Now armed with a vault full of film stock, one reference, and lots of confidence all I had to do was get on the phone and learn how to sell these little old short ends.

Helping Independent Filmmakers Finally Get Their Films Made

This little ‘ol short ends business took off.  Kodak loved me because I put value to their left-over stock.  They often sent me customers. 

What really happened is that many directors of photography who are now revered as some of our “greatest” started with the short ends we provided.  By providing film stock they could now afford, we helped many directors, writers and producers create their future.  It gave them a chance to make their movies. 

We sold to Cassavetes and Roger Corman who started the careers of Martin Scorsese and James Cameron.  Rudy Ray Moore, “Dolemite”, was able to shoot his features with our film stock.  We took credit cards too!  Robert Townsend and other filmmakers loved this. 

We ended up with three offices. Hollywood on Highland Blvd off Sunset, The Film Center Building in New York City, and one in downtown Chicago. 

Never let anyone tell you that you can’t do what you know you can do!!  Just smile at critics and do it anyway.  Where there is a will, there is a way.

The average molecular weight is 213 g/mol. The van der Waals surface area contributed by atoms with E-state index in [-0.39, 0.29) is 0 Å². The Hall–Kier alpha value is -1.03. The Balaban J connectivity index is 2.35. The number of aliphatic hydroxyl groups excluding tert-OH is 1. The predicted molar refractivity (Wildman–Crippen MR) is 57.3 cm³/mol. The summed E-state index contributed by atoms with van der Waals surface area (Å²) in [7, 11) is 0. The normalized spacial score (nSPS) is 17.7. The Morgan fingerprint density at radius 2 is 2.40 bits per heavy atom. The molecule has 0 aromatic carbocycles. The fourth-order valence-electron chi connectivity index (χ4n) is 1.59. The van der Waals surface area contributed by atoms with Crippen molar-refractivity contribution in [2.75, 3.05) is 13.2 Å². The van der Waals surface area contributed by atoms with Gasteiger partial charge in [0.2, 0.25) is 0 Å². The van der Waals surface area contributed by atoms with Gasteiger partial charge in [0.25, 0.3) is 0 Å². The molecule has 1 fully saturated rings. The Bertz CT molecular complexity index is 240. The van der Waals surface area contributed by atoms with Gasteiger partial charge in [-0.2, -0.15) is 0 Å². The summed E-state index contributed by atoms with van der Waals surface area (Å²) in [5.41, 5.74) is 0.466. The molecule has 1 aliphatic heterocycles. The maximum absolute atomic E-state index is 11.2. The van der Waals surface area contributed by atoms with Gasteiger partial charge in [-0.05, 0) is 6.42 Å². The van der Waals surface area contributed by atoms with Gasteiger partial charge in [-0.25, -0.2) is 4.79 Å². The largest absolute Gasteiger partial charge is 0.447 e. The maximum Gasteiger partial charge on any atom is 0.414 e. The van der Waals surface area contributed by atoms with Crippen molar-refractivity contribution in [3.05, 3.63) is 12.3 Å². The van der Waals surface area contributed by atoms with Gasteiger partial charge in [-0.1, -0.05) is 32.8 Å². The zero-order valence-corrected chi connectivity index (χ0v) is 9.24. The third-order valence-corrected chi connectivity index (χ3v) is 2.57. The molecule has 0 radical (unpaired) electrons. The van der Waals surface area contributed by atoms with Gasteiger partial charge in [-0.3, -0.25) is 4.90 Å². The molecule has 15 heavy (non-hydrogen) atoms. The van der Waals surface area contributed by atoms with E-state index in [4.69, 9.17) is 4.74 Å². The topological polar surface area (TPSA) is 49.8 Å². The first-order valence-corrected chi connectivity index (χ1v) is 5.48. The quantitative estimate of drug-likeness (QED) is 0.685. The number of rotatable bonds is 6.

Carole Dean is president and founder of From the Heart Productions; a 501(c)3 non-The Art of Film Funding Podcastprofit that offers the Roy W. Dean Film Grants and fiscal sponsorship for independent filmmakers. She hosts the weekly podcastThe Art of Film Fundinginterviewing those involved in all aspects of indie film productionShe is also the author of  The Art of Film Funding, 2nd Edition: Alternative Financing Concepts.  See IMDB for producing credits

 

How to Cut Costs When Cutting Your Film

Top filmmaker and documentary consultant Karen Everett discusses fast track editing: the art of getting films to editors, and working with them at all stages of production. 

by Christopher Eyte

WHEN it comes to experience in the film industry, it would be hard to beat the achievements of Karen Everett.  As one of the world’s leading documentary story consultants, Karen is also an award-winning documentary filmmaker who has taught editing skills for nearly 20 years at the Berkeley Graduate School of Journalism at the University of California. Karen owns New Doc Editing, a pioneering editing and consulting business helping filmmakers structure compelling documentaries for venues such as PBS, HBO, Sundance and other top film festivals.